IASbhai Daily Editorial Hunt | 4th Sep 2020
“All our dreams can come true, if we have the courage to pursue them.” – Walt Disney.
EDITORIAL HUNT #124 :“Digitisation of Health-care in India | UPSC“
P. Joy Oommen and Dr. K.R. Antony
P. Joy Oommen is a retired civil servant who served as Chief Secretary to the Government of Chhattisgarh.
Dr. K.R. Antony is a pediatrician and a public health professional who served UNICEF and the State Health Resource Centre, Chhattisgarh
Mind the gaps in India’s health care digital push
While the digitisation of health-care data could help, what many Indians face are unaddressed issues in the health sector
SYLLABUS COVERED: GS 2 : 3 : PHC : Health
Is there a serious problem with the way patient-related information is managed today? Discuss the role of PHC’s in data collection -(GS 3)
- Issues With Data
- Possible Outcomes
- MAGICAL PHRASE : ‘Going Digital’ has no doubt been a magic phrase that has often been repeated in multiple contexts in the country.
- FEEDBACK TIME : One week is insufficient time on the draft for discussions among the health-care sector and other members of civil society for any meaningful feedback.
- CAPTURING DATA : Digitizing could help patients, the doctors who attend to them and the health-care facilities where they seek treatment.
- STRONG LINKS : National Health Mission through the IT network connected to most public health centres even in tribal areas.
- DATA DISCREPANCY : Personal health data are generated by name till the primary health centre -level but not transmitted to higher levels except aggregated numerical data.
- DIAGNOSTICS : Ironically, many tertiary hospitals and medical colleges care little for diagnostic reports and prescriptions of previous doctors.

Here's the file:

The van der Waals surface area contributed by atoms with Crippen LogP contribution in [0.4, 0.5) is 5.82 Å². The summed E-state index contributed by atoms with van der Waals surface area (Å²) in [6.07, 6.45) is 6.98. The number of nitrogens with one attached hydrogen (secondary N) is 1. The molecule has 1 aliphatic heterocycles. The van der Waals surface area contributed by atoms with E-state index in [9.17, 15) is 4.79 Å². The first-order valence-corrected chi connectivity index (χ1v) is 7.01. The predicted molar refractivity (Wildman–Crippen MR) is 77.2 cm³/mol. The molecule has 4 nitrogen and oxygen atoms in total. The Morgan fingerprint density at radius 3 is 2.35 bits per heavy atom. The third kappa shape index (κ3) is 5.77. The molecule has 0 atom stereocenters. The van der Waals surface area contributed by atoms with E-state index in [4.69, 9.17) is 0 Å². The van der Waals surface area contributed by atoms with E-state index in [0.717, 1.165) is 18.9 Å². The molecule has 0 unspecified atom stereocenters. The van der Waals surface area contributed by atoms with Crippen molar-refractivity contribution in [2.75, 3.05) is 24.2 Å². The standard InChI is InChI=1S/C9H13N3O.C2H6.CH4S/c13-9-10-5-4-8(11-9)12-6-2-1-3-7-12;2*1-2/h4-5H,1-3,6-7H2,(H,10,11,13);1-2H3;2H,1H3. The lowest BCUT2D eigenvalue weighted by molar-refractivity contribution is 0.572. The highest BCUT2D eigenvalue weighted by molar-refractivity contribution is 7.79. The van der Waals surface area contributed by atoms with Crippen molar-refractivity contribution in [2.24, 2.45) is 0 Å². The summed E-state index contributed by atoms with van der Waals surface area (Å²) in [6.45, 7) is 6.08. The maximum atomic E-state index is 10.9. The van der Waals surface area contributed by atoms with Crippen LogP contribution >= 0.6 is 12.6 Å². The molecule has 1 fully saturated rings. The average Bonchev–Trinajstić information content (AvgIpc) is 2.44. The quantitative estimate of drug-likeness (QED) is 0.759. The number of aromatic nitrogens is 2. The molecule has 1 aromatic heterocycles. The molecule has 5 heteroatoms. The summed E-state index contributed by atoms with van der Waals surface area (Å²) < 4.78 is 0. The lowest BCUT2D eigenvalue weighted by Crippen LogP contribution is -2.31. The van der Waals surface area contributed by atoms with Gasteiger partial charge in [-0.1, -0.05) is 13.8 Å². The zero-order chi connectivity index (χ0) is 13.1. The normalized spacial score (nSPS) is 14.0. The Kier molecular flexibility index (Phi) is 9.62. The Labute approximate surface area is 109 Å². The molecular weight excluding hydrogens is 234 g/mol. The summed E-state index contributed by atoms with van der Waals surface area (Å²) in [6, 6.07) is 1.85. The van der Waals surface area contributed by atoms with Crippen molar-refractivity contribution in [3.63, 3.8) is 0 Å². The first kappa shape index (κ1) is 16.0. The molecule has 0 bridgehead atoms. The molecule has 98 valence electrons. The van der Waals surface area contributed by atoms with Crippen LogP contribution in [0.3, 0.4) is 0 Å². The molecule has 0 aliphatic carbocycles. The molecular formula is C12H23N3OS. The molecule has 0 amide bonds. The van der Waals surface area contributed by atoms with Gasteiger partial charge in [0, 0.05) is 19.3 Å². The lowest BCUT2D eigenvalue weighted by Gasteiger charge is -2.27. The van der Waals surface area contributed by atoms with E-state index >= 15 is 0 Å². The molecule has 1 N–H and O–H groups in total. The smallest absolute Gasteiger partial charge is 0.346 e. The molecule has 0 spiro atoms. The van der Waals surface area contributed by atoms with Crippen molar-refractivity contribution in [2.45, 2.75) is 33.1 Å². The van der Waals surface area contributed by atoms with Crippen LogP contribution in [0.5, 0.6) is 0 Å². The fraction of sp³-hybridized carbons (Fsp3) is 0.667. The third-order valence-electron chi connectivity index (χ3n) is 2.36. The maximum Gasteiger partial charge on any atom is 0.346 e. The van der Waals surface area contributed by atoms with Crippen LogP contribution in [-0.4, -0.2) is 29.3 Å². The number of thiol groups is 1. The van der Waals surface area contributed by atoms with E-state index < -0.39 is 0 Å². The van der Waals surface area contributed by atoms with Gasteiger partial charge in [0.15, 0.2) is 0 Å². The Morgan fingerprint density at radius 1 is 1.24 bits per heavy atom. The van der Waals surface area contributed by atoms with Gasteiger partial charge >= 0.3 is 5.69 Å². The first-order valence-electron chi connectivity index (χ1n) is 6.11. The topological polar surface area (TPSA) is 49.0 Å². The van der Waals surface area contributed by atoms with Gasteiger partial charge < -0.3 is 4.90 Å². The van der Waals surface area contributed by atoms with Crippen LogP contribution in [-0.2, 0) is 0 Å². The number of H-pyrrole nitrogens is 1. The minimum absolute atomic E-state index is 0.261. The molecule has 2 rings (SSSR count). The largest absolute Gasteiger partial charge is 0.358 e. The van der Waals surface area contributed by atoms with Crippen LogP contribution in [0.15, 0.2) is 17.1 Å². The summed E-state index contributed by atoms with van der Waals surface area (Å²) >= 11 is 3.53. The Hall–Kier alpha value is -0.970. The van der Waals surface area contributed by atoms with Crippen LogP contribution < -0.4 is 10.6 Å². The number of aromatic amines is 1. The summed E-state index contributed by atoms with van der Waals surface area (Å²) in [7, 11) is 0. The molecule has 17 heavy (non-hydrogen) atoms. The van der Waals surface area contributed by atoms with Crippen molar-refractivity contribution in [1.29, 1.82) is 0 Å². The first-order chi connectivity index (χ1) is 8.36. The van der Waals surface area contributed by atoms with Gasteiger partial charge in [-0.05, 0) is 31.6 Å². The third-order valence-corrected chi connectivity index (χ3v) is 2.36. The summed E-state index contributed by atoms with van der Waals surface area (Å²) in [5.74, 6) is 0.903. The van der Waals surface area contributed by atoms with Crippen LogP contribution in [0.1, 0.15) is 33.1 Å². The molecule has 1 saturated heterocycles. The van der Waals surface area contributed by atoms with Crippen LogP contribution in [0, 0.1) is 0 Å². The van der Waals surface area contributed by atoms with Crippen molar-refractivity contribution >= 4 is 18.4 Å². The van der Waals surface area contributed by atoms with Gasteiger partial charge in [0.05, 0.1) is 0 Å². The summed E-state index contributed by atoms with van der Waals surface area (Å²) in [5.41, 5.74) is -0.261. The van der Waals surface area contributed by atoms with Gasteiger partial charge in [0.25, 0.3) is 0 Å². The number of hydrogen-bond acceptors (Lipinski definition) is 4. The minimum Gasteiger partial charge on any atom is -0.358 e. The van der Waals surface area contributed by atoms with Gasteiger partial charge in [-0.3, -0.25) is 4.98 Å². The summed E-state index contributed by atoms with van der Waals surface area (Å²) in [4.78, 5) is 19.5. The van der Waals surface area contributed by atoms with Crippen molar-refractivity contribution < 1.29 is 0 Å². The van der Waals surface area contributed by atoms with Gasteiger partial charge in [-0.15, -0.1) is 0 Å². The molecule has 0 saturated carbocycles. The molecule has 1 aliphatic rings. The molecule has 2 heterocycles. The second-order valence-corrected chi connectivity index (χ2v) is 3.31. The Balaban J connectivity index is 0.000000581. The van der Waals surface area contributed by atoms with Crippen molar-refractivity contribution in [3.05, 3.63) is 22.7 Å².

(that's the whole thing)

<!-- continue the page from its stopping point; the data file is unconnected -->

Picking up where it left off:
- PORTABILITY ISSUES : Currently, for pan-India portability there is no card which acts as medical history at any centralised platform.
- PROPOSED ‘ARCHITECTURE’ : An IT consulting firm has been engaged to build a National Health Stack and a registry of over eight lakh doctors, 10 lakh pharmacists and over 60,000 hospitals is under preparation.
- THE STACK : At a later stage, online pharmacies, insurance companies and other stakeholders will be added to the ‘Stack’.
- STRATEGY DOCUMENT : The draft states upfront that ‘Your data is safe and confidential and would be stored only locally’.
- TELE-MEDICINE : One can also avail Telemedicine support from renowned specialists if required .
- HANDS FREE : Overall, the scheme appears to promise an end-to-end, hands-free Digital experience.
- FAST PROCESS : The scheme also intends to replace existing data generation systems with a new homogenised software for all machines in the health sector .
EXTENSIVE COSTS, DILEMMAS
- CUSTOMIZED DATA : NDHM is merely ensuring customization of a new software and changes in current practices of data maintenance.
- COST FACTOR : However, it would become inevitable for all institutions to upgrade their hardware too apart from considerable costs in customisation and transfer of existing data.
- EXISTING SETUP : Some larger hospitals with sophisticated software systems would be in a dilemma as to whether they need to scrap them or run parallel software provided by the NDHM.
- AGE OLD PRACTICES : Among independent practitioners in allopathic especially in rural areas, there is no practice of even storing patient data on computers.
- CONSENT MEANING : Informed consent in the scheme may mean nothing to a patient or relatives even in normal times let alone in a time of medical emergency.
- DATA GAPS : Public health practitioners at the grass-root level will be in dilemma to switch different aspects of digitization .
- THE CURE : Because of its doubtful benefits to patients or because of worries regarding data leakage,perhaps they need to discover that data is the only cure, for all our ills.
SOURCES: THE HINDU EDITORIAL | Digitisation of Health-care in India | UPSC